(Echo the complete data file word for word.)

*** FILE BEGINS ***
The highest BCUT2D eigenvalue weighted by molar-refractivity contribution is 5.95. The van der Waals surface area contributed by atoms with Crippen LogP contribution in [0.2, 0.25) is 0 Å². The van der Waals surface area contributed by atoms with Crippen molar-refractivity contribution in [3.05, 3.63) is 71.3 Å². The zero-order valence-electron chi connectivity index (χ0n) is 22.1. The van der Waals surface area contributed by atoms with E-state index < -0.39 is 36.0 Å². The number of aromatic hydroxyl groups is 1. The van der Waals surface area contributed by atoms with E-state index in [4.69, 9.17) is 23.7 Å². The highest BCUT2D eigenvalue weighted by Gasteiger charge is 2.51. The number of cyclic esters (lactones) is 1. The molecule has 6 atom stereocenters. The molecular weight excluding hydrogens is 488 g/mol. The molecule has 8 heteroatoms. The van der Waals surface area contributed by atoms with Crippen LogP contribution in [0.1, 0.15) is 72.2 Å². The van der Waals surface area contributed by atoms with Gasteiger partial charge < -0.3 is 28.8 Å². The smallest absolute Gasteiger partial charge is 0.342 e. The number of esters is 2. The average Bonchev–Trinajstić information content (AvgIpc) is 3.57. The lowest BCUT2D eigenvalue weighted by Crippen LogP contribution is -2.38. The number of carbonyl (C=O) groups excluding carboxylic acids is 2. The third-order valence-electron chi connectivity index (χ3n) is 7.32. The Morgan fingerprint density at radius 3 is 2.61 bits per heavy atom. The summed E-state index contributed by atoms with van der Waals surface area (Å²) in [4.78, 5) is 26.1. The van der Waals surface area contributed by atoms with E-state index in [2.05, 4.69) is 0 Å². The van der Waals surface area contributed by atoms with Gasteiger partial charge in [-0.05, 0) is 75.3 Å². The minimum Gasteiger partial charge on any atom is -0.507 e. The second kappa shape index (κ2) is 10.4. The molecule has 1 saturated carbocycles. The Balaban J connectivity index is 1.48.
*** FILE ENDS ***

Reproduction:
The highest BCUT2D eigenvalue weighted by molar-refractivity contribution is 5.95. The van der Waals surface area contributed by atoms with Crippen LogP contribution in [0.2, 0.25) is 0 Å². The van der Waals surface area contributed by atoms with Crippen molar-refractivity contribution in [3.05, 3.63) is 71.3 Å². The zero-order valence-electron chi connectivity index (χ0n) is 22.1. The van der Waals surface area contributed by atoms with E-state index < -0.39 is 36.0 Å². The number of aromatic hydroxyl groups is 1. The van der Waals surface area contributed by atoms with E-state index in [4.69, 9.17) is 23.7 Å². The highest BCUT2D eigenvalue weighted by Gasteiger charge is 2.51. The number of cyclic esters (lactones) is 1. The molecule has 6 atom stereocenters. The molecular weight excluding hydrogens is 488 g/mol. The molecule has 8 heteroatoms. The van der Waals surface area contributed by atoms with Crippen LogP contribution in [0.1, 0.15) is 72.2 Å². The van der Waals surface area contributed by atoms with Gasteiger partial charge < -0.3 is 28.8 Å². The smallest absolute Gasteiger partial charge is 0.342 e. The number of esters is 2. The average Bonchev–Trinajstić information content (AvgIpc) is 3.57. The lowest BCUT2D eigenvalue weighted by Crippen LogP contribution is -2.38. The number of carbonyl (C=O) groups excluding carboxylic acids is 2. The third-order valence-electron chi connectivity index (χ3n) is 7.32. The Morgan fingerprint density at radius 3 is 2.61 bits per heavy atom. The summed E-state index contributed by atoms with van der Waals surface area (Å²) in [4.78, 5) is 26.1. The van der Waals surface area contributed by atoms with E-state index in [2.05, 4.69) is 0 Å². The van der Waals surface area contributed by atoms with Gasteiger partial charge in [-0.05, 0) is 75.3 Å². The minimum Gasteiger partial charge on any atom is -0.507 e. The second kappa shape index (κ2) is 10.4. The molecule has 1 saturated carbocycles. The Balaban J connectivity index is 1.48.